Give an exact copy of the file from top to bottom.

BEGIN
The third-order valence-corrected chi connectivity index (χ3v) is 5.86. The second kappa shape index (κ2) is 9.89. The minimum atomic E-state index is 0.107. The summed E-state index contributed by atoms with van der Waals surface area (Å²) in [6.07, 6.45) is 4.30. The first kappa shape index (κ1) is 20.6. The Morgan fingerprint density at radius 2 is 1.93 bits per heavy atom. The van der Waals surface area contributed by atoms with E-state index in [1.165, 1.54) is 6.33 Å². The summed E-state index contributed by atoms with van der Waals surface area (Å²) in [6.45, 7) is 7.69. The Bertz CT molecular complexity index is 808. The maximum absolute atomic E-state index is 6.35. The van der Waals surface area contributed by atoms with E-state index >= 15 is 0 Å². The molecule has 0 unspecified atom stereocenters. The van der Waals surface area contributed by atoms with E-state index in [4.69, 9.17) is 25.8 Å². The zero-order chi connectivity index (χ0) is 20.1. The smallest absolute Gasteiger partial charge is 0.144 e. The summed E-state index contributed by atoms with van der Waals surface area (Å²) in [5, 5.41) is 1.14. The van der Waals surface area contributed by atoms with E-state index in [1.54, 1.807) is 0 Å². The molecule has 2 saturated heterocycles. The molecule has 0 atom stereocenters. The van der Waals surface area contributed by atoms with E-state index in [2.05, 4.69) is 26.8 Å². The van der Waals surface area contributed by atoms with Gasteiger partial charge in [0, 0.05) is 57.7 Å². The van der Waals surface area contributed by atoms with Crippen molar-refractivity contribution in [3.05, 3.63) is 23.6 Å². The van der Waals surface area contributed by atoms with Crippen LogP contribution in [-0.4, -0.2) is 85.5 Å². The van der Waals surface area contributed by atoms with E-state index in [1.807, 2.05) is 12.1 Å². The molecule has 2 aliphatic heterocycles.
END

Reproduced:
The third-order valence-corrected chi connectivity index (χ3v) is 5.86. The second kappa shape index (κ2) is 9.89. The minimum atomic E-state index is 0.107. The summed E-state index contributed by atoms with van der Waals surface area (Å²) in [6.07, 6.45) is 4.30. The first kappa shape index (κ1) is 20.6. The Morgan fingerprint density at radius 2 is 1.93 bits per heavy atom. The van der Waals surface area contributed by atoms with E-state index in [1.165, 1.54) is 6.33 Å². The summed E-state index contributed by atoms with van der Waals surface area (Å²) in [6.45, 7) is 7.69. The Bertz CT molecular complexity index is 808. The maximum absolute atomic E-state index is 6.35. The van der Waals surface area contributed by atoms with E-state index >= 15 is 0 Å². The molecule has 0 unspecified atom stereocenters. The van der Waals surface area contributed by atoms with E-state index in [4.69, 9.17) is 25.8 Å². The zero-order chi connectivity index (χ0) is 20.1. The smallest absolute Gasteiger partial charge is 0.144 e. The summed E-state index contributed by atoms with van der Waals surface area (Å²) in [5, 5.41) is 1.14. The van der Waals surface area contributed by atoms with E-state index in [1.54, 1.807) is 0 Å². The molecule has 2 saturated heterocycles. The molecule has 0 atom stereocenters. The van der Waals surface area contributed by atoms with E-state index in [2.05, 4.69) is 26.8 Å². The van der Waals surface area contributed by atoms with Gasteiger partial charge in [0, 0.05) is 57.7 Å². The van der Waals surface area contributed by atoms with Crippen molar-refractivity contribution in [3.05, 3.63) is 23.6 Å². The van der Waals surface area contributed by atoms with Crippen LogP contribution in [-0.4, -0.2) is 85.5 Å². The van der Waals surface area contributed by atoms with E-state index in [1.807, 2.05) is 12.1 Å². The molecule has 2 aliphatic heterocycles.